The Trump administration has recently announced that it will not fund subsidies for lower-income consumers known as Cost Sharing Reduction (CSR) payments.

This is a complicated issue and President Trump appears to have made this move in order to under cut the Affordable Care Act.  In a statement from Covered California, Peter Lee explained that "These CSR payments don’t go directly to eligible Covered California members, instead health insurance companies lower the costs of some out-of-pocket expenses for eligible Californians, and then the insurers get reimbursed for that expense. "    While President Trump has been able to suspend these payments due to the fact that they are not automatically budgeted each year, in actuality for many people below 250% of the Federal Poverty Level, particularly in high cost states such as California, the Federal cost sharing subsidy cut will trigger an increase in premium support. This is because the Affordable Care Act rule that people should not pay more than a specific percentage of their income for health insurance costs still stands.

Covered California has announced that its members will not see any change in their health costs for the remainder of 2017 and published rates for 2018 Covered California for 2018 will not be affected. 

"Because the surcharge will only be applied to Silver-tier plans, nearly four out of five consumers will see their actual monthly premiums stay the same or decrease, since the amount of premium assistance they receive will also rise.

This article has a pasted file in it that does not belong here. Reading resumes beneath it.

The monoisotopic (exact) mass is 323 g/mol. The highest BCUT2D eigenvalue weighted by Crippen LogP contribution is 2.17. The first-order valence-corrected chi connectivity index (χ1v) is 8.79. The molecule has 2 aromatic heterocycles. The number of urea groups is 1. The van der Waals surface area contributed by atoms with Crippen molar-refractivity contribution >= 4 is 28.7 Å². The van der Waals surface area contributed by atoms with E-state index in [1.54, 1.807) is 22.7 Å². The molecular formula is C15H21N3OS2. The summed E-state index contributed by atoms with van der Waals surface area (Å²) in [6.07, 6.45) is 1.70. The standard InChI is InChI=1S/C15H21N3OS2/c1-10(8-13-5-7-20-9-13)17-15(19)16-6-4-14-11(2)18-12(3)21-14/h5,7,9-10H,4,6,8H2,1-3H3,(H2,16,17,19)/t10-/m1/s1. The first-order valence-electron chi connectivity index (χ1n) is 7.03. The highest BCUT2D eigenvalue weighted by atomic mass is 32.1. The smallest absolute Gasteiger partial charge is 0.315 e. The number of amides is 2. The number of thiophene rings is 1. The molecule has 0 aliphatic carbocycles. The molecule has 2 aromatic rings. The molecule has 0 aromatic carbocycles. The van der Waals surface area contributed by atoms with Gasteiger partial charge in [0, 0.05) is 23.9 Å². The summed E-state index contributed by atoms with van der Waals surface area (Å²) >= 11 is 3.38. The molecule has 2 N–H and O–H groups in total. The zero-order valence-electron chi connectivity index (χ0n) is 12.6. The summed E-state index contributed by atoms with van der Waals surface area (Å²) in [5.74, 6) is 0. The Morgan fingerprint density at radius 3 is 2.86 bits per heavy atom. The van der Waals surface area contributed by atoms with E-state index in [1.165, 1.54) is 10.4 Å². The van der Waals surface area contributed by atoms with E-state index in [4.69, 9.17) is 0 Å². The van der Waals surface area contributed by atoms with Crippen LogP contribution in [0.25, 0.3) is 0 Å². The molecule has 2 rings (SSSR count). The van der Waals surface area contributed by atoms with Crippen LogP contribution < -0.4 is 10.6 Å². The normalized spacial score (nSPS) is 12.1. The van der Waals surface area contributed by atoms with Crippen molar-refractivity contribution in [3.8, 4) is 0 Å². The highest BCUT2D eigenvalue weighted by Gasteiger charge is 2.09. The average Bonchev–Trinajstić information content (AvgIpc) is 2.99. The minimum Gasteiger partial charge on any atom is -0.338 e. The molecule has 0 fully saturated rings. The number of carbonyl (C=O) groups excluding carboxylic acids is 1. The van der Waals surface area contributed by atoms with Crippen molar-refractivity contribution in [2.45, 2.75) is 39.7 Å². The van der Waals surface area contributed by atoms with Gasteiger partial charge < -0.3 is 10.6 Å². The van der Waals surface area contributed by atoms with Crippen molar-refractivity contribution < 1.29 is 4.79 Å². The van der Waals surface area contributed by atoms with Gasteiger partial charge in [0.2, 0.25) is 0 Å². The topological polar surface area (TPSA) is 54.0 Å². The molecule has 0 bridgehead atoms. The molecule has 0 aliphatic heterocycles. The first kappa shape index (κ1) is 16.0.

The effect of the federal government’s decision is something like this: Insurers get less money for helping low-income people with out-of-pocket costs on silver plans; premiums on silver plans increase more to compensate; and that forces the federal government to increase all APTC based subsidies to make sure people can still afford insurance."

However, Covered California had previously raised premiums to account for some of the uncertainty of the Federal government's actions.









What is the Fiscal Funding Cliff?

While community health centers have bipartisan support in general, we are facing a 70% cut in funding to grants to Federally Qualified Health Centers if Congress does not act by September 30, 2017.  These grants provide basic funding for health centers to allow them to serve everyone, without regard to ability to pay.  Most of Congress does not want the funding to expire, but time is getting short and many other issues are getting their attention. We need to ask them to act NOW! 

This is the link to a short video explaining the funding cliff:

How You Can Help

Please go to to complete some simple communications with your legislators.

Contact your Members of Congress and ask them to Support Health Centers in the FY18 annual appropriations process:


Senate Again Proposes ACA Repeal: Timeline as of 7/25/17


Last Friday – Senate Parliamentarian released her list of guidance on provisions that she believes do not comply with budgetary guidelines.  This does not mean that these provisions are struck automatically from the bill, a Point of Order needs to be made on the floor for the provisions to be stripped.  Should these provisions be struck, it will make the bill even harder to pass.  Her list includes:

  • The provision removing Planned Parenthood from the Medicaid program for a year
  • The provision prohibiting individuals from using their tax subsidies to purchase insurance plans that cover abortions
  • The 6-month waiting period penalty for a lapse in insurance coverage
  • Payment of the Cost-Sharing Subsidies to Insurers
  • The “Buffalo Bailout”- the provision that limits the ability of NY State to require counties other than NY City to contribute funding to the state Medicaid program
  • Still to come:  Parliamentary guidance on Cruz amendment


Monday, 4 pm – Senate is back in session; there should be more information from Senators about how they are feeling at that point